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  • Writer's pictureAlice J Stewart

The Blessing of More Time than Money, and an Invitation

As a “starving college student,” I had more time than money. Of course, I wouldn’t have had more time if I spent all my time studying. (You didn’t hear that, Mom & Dad!) I found myself shopping at thrift stores. 

Thrift stores are excellent places if you have the time to look at absolutely everything. People who have more time than money are the target market of thrift stores. 

Long after I did not need thrift stores, I still have a soft spot in my heart for them. I even follow a Facebook group called “Weird Secondhand Finds the Just Need to be Shared.” It’s my favorite thing on Facebook.

Likewise, I’ve found excellent benefits to having more time than money in churches. Let’s take pastoral care of non-congregants as an example. 

I’ve worked and volunteered in churches during on weekdays, and have had many occasions to speak with people who need help. Most of the time, I’ve been alone, or the clergy was not present. 

What the people usually request is money, but what they love is time. As a non-ordained person, I do not have access to funds. But I do have time. I have all the time in the world to listen to someone. Well, at least an hour or so. 

I’ve known all my life, as someone who people come to when they need to unburden themselves, that listening is both needed and appreciated. It is a healing act. It is the primary thing we should do in life - all of us. Nothing else is as good as being listened to. And nothing else is as good as being a listener. 

So I listen. I heard and still hear all sorts of stories. I’ve made friends. I’ve helped people with their resumes and been their go-to person when they needed more printed out. I’ve given a hand up, even if I couldn’t give a handout. I regularly offer a hug to those who may not have been offered one in years. I follow up, when possible. I carry these people in my heart.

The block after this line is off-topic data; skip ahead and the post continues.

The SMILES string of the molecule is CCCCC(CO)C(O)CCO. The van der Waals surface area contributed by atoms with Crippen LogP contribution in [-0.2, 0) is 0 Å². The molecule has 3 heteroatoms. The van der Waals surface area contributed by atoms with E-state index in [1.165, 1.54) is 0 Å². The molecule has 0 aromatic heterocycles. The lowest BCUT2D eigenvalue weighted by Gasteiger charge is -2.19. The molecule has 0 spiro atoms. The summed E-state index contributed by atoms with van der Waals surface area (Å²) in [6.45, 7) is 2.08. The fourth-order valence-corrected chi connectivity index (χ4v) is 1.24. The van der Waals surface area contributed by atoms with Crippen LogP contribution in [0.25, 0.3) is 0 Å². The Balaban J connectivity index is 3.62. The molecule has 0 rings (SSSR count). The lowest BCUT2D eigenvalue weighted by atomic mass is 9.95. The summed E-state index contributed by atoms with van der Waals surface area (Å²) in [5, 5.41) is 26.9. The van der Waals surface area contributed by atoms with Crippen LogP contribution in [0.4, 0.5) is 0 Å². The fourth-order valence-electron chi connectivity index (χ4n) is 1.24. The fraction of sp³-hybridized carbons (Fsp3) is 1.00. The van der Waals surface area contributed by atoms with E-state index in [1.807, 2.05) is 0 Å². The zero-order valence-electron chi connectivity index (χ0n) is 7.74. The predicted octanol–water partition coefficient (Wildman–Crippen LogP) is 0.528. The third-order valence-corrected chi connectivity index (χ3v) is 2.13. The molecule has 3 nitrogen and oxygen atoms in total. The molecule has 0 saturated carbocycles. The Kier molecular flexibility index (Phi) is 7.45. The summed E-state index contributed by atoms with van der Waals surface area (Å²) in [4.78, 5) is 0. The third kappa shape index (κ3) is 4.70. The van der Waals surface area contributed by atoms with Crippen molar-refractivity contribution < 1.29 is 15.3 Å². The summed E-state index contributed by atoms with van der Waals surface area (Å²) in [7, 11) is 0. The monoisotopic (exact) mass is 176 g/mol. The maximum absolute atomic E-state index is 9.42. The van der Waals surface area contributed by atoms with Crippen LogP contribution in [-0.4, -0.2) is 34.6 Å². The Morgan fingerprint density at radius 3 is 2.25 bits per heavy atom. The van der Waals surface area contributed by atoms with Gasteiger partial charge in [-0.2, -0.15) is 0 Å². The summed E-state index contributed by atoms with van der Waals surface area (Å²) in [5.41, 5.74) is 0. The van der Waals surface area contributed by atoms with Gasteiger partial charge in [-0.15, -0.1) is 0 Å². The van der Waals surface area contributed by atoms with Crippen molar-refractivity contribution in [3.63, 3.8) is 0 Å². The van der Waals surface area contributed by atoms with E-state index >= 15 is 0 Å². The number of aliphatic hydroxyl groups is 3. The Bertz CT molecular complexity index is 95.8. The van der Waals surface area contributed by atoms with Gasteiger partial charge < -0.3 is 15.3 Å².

And if you ask me, I am grateful I never had the money to give. I am grateful I could only (and willingly) provide an ear and a warm heart. Maybe some effort - again willingly. I am grateful I had the opportunity to show someone respect, listen to them as if every word were utterly factual, and call them out like a friend if they pushed my boundaries. I am grateful to have seen so many people behave even more like adults deserving respect because I treated them respectfully as adults. I have seen lives changed for the better because of just this. 

Just this. No money. Only time. 

Pastoral care, which is what this is, can be yours. It can be given to your community. It can be learned and prayed for and offered. 

It can’t be paid for. Ask any clergy. Ask any elder in the church. Ask a friend and a loved one. It is freely given, and the gift received by the listener is its own delight. 

When have you listened? Would you like to get better? How would you like to learn? Is now the time?

And now, I would like to listen to you. I want to hear your story. 

I want to hear your story of church. Of woe. Of woe in church. 

I want to hear your story of hope. Of hope in church. Of “someday,” or “if only.” 

I want to hear your story of questions and doubts and frustrations - as well as joys. 

I want to hear the story you can’t tell anyone in church because you’re afraid they might take it wrong or it just doesn’t feel right. 

Your story will not be repeated. Your story will live in my heart. Your story is yours. Your story will be an introduction to our friendship if you desire. The first of an ongoing conversation, if you so wish. 

Tell me your story. It will be safe. I will not judge. And I have so many stories to tell you too. Send your story here:, and I'm looking forward to hearing from you very soon. 


Photo by chrissie kremer on Unsplash

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